Fortress Rabaul: The Battle for the Southwest Pacific, January 1942-April 1943 (Bruce Gamble, Zenith Press, Minneapolis, MN, 2013, 416 pp., maps, photographs, notes, bibliography, index, $19.99, softcover)

Without a doubt, Rabaul was Imperial Japan’s greatest bastion in the Southwest Pacific. After seizing the island of New Britain in January 1942, the Japanese quickly built Rabaul into a major base supporting thousands of troops and hundreds of warplanes. It was a key supply base and defensive position in Japanese strategy and planning for the region. Eventually, the Allies chose to encircle the fortress, leaving it to wither.

This is the second volume in Bruce Gamble’s trilogy on Rabaul’s history. Beginning with the ill-fated Australian defense of the port in the first days of 1942, this edition carries through to the death of Japanese Admiral Isoroku Yamamoto in April 1943. The book tells of the bitter struggle of the Japanese, Australian, and American warriors who flew and sailed around this strategically vital port, locked in mortal conflict as the Japanese advance across the South Pacific was slowly blunted.

Mission at Nuremberg: An American Army Chaplain and the Trial of the Nazis (Tim Townsend, William Morrow Publishing, New York, 400 pp., photographs, notes, bibliography, index, $28.99, hardcover)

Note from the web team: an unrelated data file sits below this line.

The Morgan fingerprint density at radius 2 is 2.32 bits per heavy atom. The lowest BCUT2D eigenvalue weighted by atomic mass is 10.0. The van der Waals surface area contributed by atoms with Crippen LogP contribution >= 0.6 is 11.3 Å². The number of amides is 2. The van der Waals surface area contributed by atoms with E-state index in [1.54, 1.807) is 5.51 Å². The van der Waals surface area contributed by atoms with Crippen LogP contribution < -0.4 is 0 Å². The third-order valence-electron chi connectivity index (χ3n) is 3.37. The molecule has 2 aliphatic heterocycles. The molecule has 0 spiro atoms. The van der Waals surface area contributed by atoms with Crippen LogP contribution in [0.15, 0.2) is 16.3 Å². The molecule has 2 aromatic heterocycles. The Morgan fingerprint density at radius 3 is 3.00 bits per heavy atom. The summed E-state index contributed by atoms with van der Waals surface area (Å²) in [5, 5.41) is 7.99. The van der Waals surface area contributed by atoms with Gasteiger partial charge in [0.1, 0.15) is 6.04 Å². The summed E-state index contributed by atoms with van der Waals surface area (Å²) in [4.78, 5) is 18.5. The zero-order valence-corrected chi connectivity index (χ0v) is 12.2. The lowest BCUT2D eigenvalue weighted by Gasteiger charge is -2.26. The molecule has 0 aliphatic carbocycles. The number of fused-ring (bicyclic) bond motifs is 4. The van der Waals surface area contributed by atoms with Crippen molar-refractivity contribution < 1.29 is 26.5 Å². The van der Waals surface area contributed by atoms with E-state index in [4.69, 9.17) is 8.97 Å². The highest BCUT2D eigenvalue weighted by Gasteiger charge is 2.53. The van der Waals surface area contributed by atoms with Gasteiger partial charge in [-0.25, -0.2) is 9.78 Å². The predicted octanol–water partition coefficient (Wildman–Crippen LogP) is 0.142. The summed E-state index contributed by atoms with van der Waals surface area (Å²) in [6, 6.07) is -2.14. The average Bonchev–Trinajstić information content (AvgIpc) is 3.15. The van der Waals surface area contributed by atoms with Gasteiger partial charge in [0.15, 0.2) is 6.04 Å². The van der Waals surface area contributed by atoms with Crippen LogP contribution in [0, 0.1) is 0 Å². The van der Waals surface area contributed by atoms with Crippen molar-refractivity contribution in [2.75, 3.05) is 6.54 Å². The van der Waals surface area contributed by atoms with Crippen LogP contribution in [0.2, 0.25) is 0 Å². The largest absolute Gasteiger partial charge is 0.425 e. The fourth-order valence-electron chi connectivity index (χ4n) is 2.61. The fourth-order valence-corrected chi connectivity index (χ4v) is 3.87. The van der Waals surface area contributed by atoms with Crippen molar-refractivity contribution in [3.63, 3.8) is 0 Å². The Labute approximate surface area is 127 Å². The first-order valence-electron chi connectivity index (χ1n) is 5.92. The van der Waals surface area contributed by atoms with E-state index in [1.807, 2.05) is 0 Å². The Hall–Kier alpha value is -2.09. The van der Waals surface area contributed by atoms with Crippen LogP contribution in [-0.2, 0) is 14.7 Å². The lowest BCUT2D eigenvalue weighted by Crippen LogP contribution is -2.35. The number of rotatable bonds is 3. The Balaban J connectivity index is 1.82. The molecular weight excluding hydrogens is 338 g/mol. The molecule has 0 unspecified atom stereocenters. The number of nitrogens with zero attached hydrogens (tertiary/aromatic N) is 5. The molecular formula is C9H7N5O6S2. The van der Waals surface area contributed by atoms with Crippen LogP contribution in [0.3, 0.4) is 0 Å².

Henry Gerecke joined the U.S. Army as a chaplain in 1943 at the age of 50. Sent to England, he was assigned to tend the spiritual needs of thousands of wounded American soldiers in hospitals near London. When the war ended Gerecke was transferred with a hospital unit to Munich, Germany. Soon after, the fluent German speaker was asked to take on another harrowing assignment: acting as a chaplain for the high-ranking Nazis facing trial at nearby Nuremberg for the war crimes.

During the famous trial Gerecke tended to such infamous figures as Hermann Göring, Albert Speer, Joachim von Ribbentrop, and Wilhelm Keitel. He spent time talking to these men, once potent figures but now powerless and in fear for their lives. After their convictions he remained as they prepared for death or imprisonment. Witnessing Göring’s emotional last meeting with his family left Gerecke dizzy and sweating. He was listening to a baseball game when Göring committed suicide in his cell and rushed in to see Göring’s final moments. It was a difficult duty in the midst of historic events.

Capturing the Women’s Army Corps: The World War II Photographs of Captain Charlotte T. McGraw (Francoise Barnes Bonnell and Ronald Kevin Bullis, University of New Mexico Press, Albuquerque, 2013, 90 pp., photographs, maps, appendix, $39.95, softcover)

The Women’s Army Corps, frequently known as the WACs, was a new organization during World War II. Though women had been involved in warfare throughout human history, it was during this conflict that they began to see wide service. The WACs had one official photographer, Captain Charlotte McGraw. She traveled across the globe during the war documenting what women in uniform were doing in service to their nation. She took over 73,000 pictures, which were seen in official publications, newspapers, and magazines of the period. While some show scenes of civilians in a given theater, her prime focus is on the women themselves, both on duty and off, doing the work that earned them their place in the United States military.

Accused American War Criminal (Fiske Hanley II, Texas Tech University Press, Lubbock, 2013, 280 pp., maps, photographs, appendices, bibliography, index, $24.95, softcover)